Siam recognized the French Protectorate over Outer Cambodia and declared its secret treaty null and void. In exchange, France ratified Siam’s claim, not only to Phra Tabong and Inner Cambodian territory, but to all other territory taken by Siam from Cambodia and administrated separately – Manophrai (Meluprey), Thalatboriwat (Tonle Repu), and Chiang Taeng[1] (Stung Treng), – even, temporarily at least, to Pursat and Kompong Svai, which Siam had never before held, but which Ang Vey had offered to Siam, if Mongkut would protect the rest of his territory from the Vietnamese and the French. Mongkut was obviously unable to keep this promise and instead of trying to keep it, he was now treacherously despoiling his friend of a large part of that territory as a reward for recognizing France’s suzerainty over the rest of it. However the flaw of the treaty was on the issue of the Tonle Sap Lake that touch the Thai provinces of Phra Tabong and Siemmarat due local Cambodian complaint of Thai higher payment of fishing privileges vs Outer Cambodia’s which is lower. Thai government agreed that the payment would be lowered as equal amount to French Cambodia but it does not satisfied the Governor-General of Cochin China in whom personally believed that the Tonle Sap Lake was traditionally part of Cambodia before the division between Thai- backed Inner Cambodia and Outer Cambodia.

 

Outer Cambodia’s Flag Pre Franco-Siamese Treaty 1867                         Outer Cambodia under French Protectorate post 1867 Treaty

In exchange the French announced that Inner Cambodia would still remain part of Siam. The result was in 1867, Outer Cambodia with the total area of 124,000 sq. km became officially part of French Protectorate. The loss of the northwestern provinces of Cambodia (Inner Cambodia) deeply upset King Norodom of Cambodia (Former Prince Ang Vodey) and would remain a constant source of controversy in Cambodian relations with Thailand for decades to come. (JohnRonald 1998)

                                      1888: Sipsong Chau Thai (สิบสองจุไทย)

The location of Sipsong Chau Thai is in the area of modern Điện Biên Phủ (Muang Thaeng), Lai Châu (Muang Lai), and Sơn La (Muang Son) which makes up Northwestern area of Vietnam. Sipsong Chau Thai (สิบสองจุไทย, Lao: ສິບສອງຈຸໄຕ, Vietnamese: Mười hai xứ Thái) means the twelve Tai tribe federation since it consist of the tribe of Black, White, and Red Tai tribes which lived in these following principalities

  1. Muang Tè
  2. Muang So
  3. Muang Sat
  4. Muang Ma
  5. Muang Lai
  6. Muang Chien
  7. Muang Chan
  8. Muang Than
  9. Muang Quai

10.Muang Than

  1. Muang Muoi
  2. Muang Thaeng

According to the Laotian history, the area was first brought under the first king of the united Laotian kingdom of Lan Chang, King Fa Ngum in 1351. “After the limitation of tho said territories, Prince Fah-Ngum went on to invade and annex several cities in the north, namely lluong Then, Muodg Sai, Muong Lai, Muong Kuang, Muong Horn, Muong Kang-Lan, Muong Sing-Thao, Muong Hum and Muong Gaat, again ordering them to supply him with gold, silver, curtains, silk, ceiling carpets, equipment, war supplies and manpower.” The annexation of the area puts Sipsong Chau Thai to be the border region between the Laotian State of Lan Chang and Vietnam. After the partition of Lan Chang in 1707[2], the area became part of Kingdom of Luang Prabang’s suzerainty which, along with other Laotians states, was under Siam’s protectorate. Aside from Siam through Luang Prabang, the region additionally paid homage to the Vietnamese Emperor which placed the area under two overlords.  Although the region was recognized as being under  both Siam and Vietnam’s domain, many of European atlas did not recognize it since in many of earlier maps often placed the area as being independent tribes or absolutely part of Vietnam’s domain. For this reason caused Sipsong Chau Thai region to be the first area in Thai protectorate areas of Laos that France claimed to be part of Greater Vietnam.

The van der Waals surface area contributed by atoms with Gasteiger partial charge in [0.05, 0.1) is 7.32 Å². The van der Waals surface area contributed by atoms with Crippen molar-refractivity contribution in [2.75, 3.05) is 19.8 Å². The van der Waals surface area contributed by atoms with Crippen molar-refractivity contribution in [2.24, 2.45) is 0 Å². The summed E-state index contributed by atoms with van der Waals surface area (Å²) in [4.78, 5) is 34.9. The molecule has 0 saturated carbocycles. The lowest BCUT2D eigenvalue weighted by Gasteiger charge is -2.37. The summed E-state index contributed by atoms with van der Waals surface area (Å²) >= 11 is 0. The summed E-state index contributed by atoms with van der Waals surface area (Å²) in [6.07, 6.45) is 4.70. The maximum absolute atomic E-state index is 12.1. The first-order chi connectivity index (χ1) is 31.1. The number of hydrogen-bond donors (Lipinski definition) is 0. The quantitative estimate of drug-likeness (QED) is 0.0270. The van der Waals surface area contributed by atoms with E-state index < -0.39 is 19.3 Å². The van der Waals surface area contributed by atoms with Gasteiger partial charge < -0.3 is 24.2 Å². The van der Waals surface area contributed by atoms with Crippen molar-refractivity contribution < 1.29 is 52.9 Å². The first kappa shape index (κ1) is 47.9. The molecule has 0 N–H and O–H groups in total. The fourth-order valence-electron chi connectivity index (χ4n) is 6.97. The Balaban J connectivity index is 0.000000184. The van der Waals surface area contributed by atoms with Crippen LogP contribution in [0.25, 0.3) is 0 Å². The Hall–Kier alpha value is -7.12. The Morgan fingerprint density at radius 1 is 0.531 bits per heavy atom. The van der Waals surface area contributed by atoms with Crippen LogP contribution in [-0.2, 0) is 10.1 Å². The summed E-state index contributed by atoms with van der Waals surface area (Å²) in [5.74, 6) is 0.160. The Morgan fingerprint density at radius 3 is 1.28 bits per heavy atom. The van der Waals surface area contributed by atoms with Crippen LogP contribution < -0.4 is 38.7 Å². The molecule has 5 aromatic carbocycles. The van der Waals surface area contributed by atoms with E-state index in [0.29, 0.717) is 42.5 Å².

The issue of the area came when a group of Chinese outlaws known as the Haws came into the area 1865 after their failure in the Taiping Rebellion of 1864 in Qing’s China. The group invaded and harassed the Thai areas of Northern Luang Prabang, Sipsong Chau Thai, and Phuan Principality regions which were under Siam’s sovereignty alongside Vietnamese region of Tonkin. With the issue, King Chulalongkorn who was King of Siam (r.1868-1910), ordered troops from Bangkok, Northeast Siam (Isan), and Lanna under Field Marshal Chao Phraya Surasakmontri to assist Luang Prabang in their attacks on the Chinese intruders in the area of Sipsong Chau Thai. Throughout 1865-1888, the war against the Chinese outlaws was located within the areas of Luang Prabang, Sipsong Chau Thai, and neighboring Lao principalities of Huaphan, and the Phuan. The conflict later became known to both Thai and Lao people as the Haw War.

Banner of Black Flag Army that originally harassed Tonkin (1865) and later Thai territory of Laos as Haw intruder

 

The French, whom at the same time was able to annex the northern area of Vietnam known as Tonkin in 1884 after the results of Sino-French war of 1884-95, officially established their colonial empire known as French Indochina which comprised of Vietnam[3] and Outer Cambodia on October 1887. With the knowledge that the area of Sipsong Chau Thai sent tributaries to Nguyen imperial capital of Hue meant that the area was part of Vietnam. For this reason, the French army used an excuse of wanting to suppress the Chinese invaders on their side of their border as a way for annexation. From the start, the French army went in from their military base of Lao Kai, Tonkin to the area of Muang Lai, Muang Thaeng, and Lao province of Muang La. This action put the Thai armies to try a counter offense in order to save the territories in Muang La, and other provinces in Sipsong Chau Thai and Northern Laos leaving the Thai army to counter the French Army in Thaeng. Auguste Pavie, a well-known French advisor, demanded that Siam withdraws their troops out of the area since it was historically part of Vietnam. Phraya Surasakmontri In the end, the French General, and Thai army commander Chao Phraya Surisakmontri signed a Franco-Siamese treaty of December 22, 1888, in Muang Thaeng in which allowed the French army to station Sipsong Chau Thai while the Thai army stationed in the principality of Phuan and Huaphan Thang Ha Thang Hok. The town of Muang Thaeng itself would be stationed by both the French and Thai troops. In addition, both countries army would not intervene in one another territories until both Bangkok and Paris would agree on the boundary. The agreement was held in place for 5 month until Thai army withdrawn its troops from Muang Thaeng due to the request of French consulate, Massie, in Luang Prabang. The result was Siam had to cede the area of Sipsong Chau Thai to the French army in 1888 which was incorporated as part of the French protectorate of Tonkin. The total loss was 87,000 sq.km.

                                         

[1] Chiang Taeng was administrated as  part of Kingdom of Champassak domain in which both France and Cambodia claim as being part of Cambodia

[2] Due to Lan Chang’s lack of successor after the death of the Lao king of Surinyavongsa in 1694, civil war broke out among the successors especially between Wiang Chan (Vientiane) and Luang Prabang 1694-1706 which led to establishment of two separate rival kingdoms of Luang Prabang and Wiang Chan in 1707 with Siam’s recognition. Wiang Chan was then permanently annexed into Siam 1828 leaving Luang Prabang as a dominant Lao kingdom under Siam’s suzarainty

[3] Vietnam was divided regionally by the French administration in which comprised of French colony of Cochin China (Southern region), French protectorate state of Annam (Central) & Tonkin (Northern)

 

 

 (To be continue…)